New IBS guidelines from the PCSG due out this month aim to enhance patient care by promoting an effective doctor-patient relationship, explains Professor Greg Rubin

Irritable bowel syndrome (IBS) is one of the most common gastrointestinal disorders encountered in general practice. In the general UK population, 17% of adults report symptoms of IBS over the previous 12 months and a quarter have consulted their GP at some time.

Both symptoms and consultations are more common in women. IBS is a chronic disorder, with the majority of patients still symptomatic after 5 years. Although 80% of patients are managed without referral to specialist care, the disorder remains the most common reason for referral to gastroenterology clinics.

IBS is a benign disorder that does not predispose to more serious disease, but it can have a major impact on social functioning and quality of life.

Aetiology and diagnosis

IBS is a common condition characterised by abdominal pain and disturbance of bowel habit in the absence of an identifiable structural or biochemical disorder. The bowel disturbance may be diarrhoea or constipation or a mixed type.

Expert groups have developed explicit criteria for the diagnosis of IBS over the years, the most recent being the Rome II criteria1 (Table 1, below). These criteria are not widely used in general practice, although the correlation between GP diagnoses and the Rome II criteria is about 70%.

Table 1: The Rome II criteria for diagnosis of IBS

Abdominal discomfort or pain for 12 weeks or more in the preceding 12 months that has two of the following three features:

  • Relieved by defecation
  • Onset associated with change in frequency of stool
  • Onset associated with change in form (appearance) of stool

The following symptoms cumulatively support the diagnosis of IBS:

  • Abnormal stool frequency (>3 bowel movements daily or <3 weekly)
  • Abnormal stool form (lumpy/hard or loose/watery)
  • Abnormal stool passage (straining, urgency or a feeling of incomplete defecation)
  • Passage of mucus
  • Bloating or a feeling of abdominal distension

The underlying abnormality in IBS is visceral hypersensitivity, such that sufferers experience gastrointestinal tract discomfort at a lower threshold of stimulation than do non-sufferers.

Psychological problems play a part in modifying gut responses and these patients are also more likely to consult a doctor. However, most patients with IBS who consult their GP do not have major psychological problems.

An important factor in the development of IBS is acute gastrointestinal infection. Up to 20% of patients relate the onset of symptoms to such an event.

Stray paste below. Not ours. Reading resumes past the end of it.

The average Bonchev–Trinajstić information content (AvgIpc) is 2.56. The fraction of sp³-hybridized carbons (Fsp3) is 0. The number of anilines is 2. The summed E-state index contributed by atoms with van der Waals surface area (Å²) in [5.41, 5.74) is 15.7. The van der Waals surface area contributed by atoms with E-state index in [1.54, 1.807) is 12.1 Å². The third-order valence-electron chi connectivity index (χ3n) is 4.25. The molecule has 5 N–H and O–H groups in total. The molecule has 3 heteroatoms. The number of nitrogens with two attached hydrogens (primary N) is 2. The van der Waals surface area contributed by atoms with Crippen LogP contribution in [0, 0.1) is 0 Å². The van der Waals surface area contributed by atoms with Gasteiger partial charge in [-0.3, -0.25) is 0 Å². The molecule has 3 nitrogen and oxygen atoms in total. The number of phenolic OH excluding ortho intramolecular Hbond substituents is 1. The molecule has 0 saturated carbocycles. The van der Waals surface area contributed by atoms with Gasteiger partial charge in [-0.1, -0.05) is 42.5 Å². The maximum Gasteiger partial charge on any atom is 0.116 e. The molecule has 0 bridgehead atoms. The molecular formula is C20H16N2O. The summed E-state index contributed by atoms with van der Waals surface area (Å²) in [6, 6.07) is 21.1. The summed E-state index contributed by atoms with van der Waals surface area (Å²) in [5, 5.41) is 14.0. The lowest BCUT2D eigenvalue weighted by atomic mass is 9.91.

Current issues in IBS

For GPs the patient with IBS represents a series of challenges. The first is the patient's anxiety, sometimes shared by the doctor, that there is a serious cause for the symptoms.

This can be compounded by the remitting and relapsing nature of symptoms, their association with psychological stresses, and the limited benefit of drug therapies.

On the face of this it can sometimes prove difficult for the patient to maintain confidence in the diagnosis and the doctor's management. As a result they embark on a lengthy, and of course ultimately fruitless, process of diagnosis by exclusion.

At the same time the GP is prevailed upon to exercise restraint in the referral of any patients who do not have high-risk features for colorectal cancer or inflammatory bowel disease.2

The effectiveness of drug treatments in IBS is dogged by high placebo rates and the intermittent nature of symptoms. Nevertheless, antispasmodics remain the mainstay of treatment. In recent years the benefits of tricyclic antidepressants have been recognised, and much current research interest is focused on drugs acting on the 5HT3 and 5HT4 receptors in the gut.

Aims of the guideline development group

There has been a surge of interest in IBS and its management in recent years. The increasingly open debate between primary and secondary care on the use of the referral process, given even greater focus by the resource pressures of the 2-week rule for suspected cancer, together with the development of new therapeutic approaches to IBS, lie behind this.

Finally, in 2000 the British Society of Gastroenterology published its own guideline for the management of IBS3 (see also Guidelines in Practice 2001; 4(3): 25-30). This highly detailed and extensively referenced work – so long it is sometimes referred to as a 'guidebook' – was recognised as a valuable contribution to the care of patients with IBS, although from a largely secondary care perspective.

The Primary Care Society for Gastroenterology has in recent years published a series of clinical guidelines that are deliberately concise, accessible and patient-centred, and which address the issues encountered in general practice. With IBS, it recognised another important clinical problem that needed to be addressed in the same way.